Headlines: Feb. 27, 2024

· The Pulse
  • The City of Edmonton reiterated its "best and final offer" to CSU52 members, which includes a 7.25% wage increase with retroactive pay, hybrid work options, and other benefits. The city also launched a page on its website outlining the "key terms" of its offer, as the parties remain at an impasse with the potential for a strike or lockout looming. The city says its offer balances the needs of its employees and the public as it faces a projected $50 million year-end deficit and financial challenges for the 2024-2026 budgets. Union president Lanny Chudyk said the city's offer doesn't include anything new after 18 months of bargaining and questioned why city workers should have to face the consequences of budget constraints. "We have a council, to put it bluntly, that hasn't budgeted for labour increases in their budgets for a number of years," he said.
  • A Phase 1 parking ban on major roads is in effect for Edmonton after a blast of wintry weather and frigid temperatures swept into the city. As much as 30 centimetres of snow fell in Edmonton over an 18-hour period, leading to many collisions. The Phase 1 parking ban is expected to last about 48 hours and prohibits parking on arterial roads, collector roads, bus routes, and within business improvement areas as crews work to clear snow and ice. Any vehicles not moved from Phase 1 routes may be ticketed or towed. Residents can check the Roadways Snow Clearing Map for updates.
  • A new City of Edmonton report projects the city's organic waste volumes will increase to 121,000 tonnes by 2027, more than eight times the 13,700 tonnes processed in 2020. The increase is attributed to the success of the city's green cart program, which was introduced to single-family homes in 2021. The report, which will be discussed at council's utility committee on March 4, proposes three options to deal with the increased waste: building a new outdoor composting facility, further investing in the trash digester, or outsourcing to meet the future demand. Council is expected to review more detailed options in September.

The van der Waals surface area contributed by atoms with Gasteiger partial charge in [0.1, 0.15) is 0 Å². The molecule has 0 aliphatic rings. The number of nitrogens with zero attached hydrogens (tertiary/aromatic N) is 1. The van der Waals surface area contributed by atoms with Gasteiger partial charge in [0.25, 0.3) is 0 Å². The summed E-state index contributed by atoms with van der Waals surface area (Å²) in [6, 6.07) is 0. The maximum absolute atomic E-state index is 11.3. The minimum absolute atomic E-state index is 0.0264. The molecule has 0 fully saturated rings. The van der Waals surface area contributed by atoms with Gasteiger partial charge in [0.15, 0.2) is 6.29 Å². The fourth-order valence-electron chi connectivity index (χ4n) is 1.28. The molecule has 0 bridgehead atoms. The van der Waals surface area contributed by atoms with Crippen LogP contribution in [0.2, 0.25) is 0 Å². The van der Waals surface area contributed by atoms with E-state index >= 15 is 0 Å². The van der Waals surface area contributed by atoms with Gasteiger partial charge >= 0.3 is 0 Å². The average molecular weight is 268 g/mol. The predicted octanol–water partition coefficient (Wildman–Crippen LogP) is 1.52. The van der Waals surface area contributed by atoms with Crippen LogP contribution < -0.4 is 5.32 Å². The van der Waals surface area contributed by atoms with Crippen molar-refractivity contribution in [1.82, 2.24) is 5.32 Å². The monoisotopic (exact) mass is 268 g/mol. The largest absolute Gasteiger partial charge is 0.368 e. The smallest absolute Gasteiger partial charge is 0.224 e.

• Members of Edmonton's Black community are collecting stories and oral histories as part of the Jasper Place Community History Project in west Edmonton, which was launched in 2020 with support from the city and province. Community member Donna Coombs-Montrose, who came to Canada from the Caribbean in the 1960s, is working with a team of contributors collecting stories, videos and photos about the people who have made Jasper Place their home. "It speaks to my being, it speaks to my community and people wanting to see themselves in the history of Canada," Coombs-Montrose said.
  • Erick Ambtman, who was the executive director of EndPovertyEdmonton until recently, said he believes city council's decision to slash the organization's budget will effectively force it to close. "Functionally, that is shuttering the organization. That's closing us," he said. Council made the decision to cut the organization's budget by $600,000 this year in private. Coun. Michael Janz said there has been progress on issues the organization was meant to address, including childcare and public transit. "It was a question of, should we be spending millions of dollars on this vehicle, on this committee?" he said.
  • The Yellowhead Tribal College in Edmonton has introduced a program that trains students in identifying wildfires using drone technology. The certificate program, which is free to Indigenous applicants, aims at enhancing early detection and response to forest fires. The Alberta government recently declared an early start to the 2024 wildfire season due to warm and dry conditions.
  • The Alberta government announced changes to daycare grant funding, a move aimed at easing the transition to a $10-a-day system. Starting in March, daycare operators will receive 80% of their affordability grants and subsidies at the beginning of the month, addressing a major complaint about delayed payments. In late January, daycare operators started rolling closures to protest the delayed payments.
  • The Calgary Chamber of Volunteer Organizations (CCVO) released its Alberta Nonprofit State of the Sector 2023 report, titled Facing the Storm. The report notes that while revenues stabilized, increased expenses put pressure on communities and organizations. It also reported struggles with recruitment, retention, and staff burnout, with 63% of Alberta non-profits finding it challenging or very challenging to meet demand. The CCVO is holding online events to inform its policy priorities and budget requests.
  • Edmonton Oilers captain Connor McDavid is on track to become the first NHL player in 35 years to achieve more than 100 assists in a single season, following Wayne Gretzky. McDavid is leading the league with 68 assists through 53 games. Across the NHL, his 89 points put him third, behind Colorado's Nathan MacKinnon's 96 points and Tampa Bay's Nikita Kucherov's 102 points.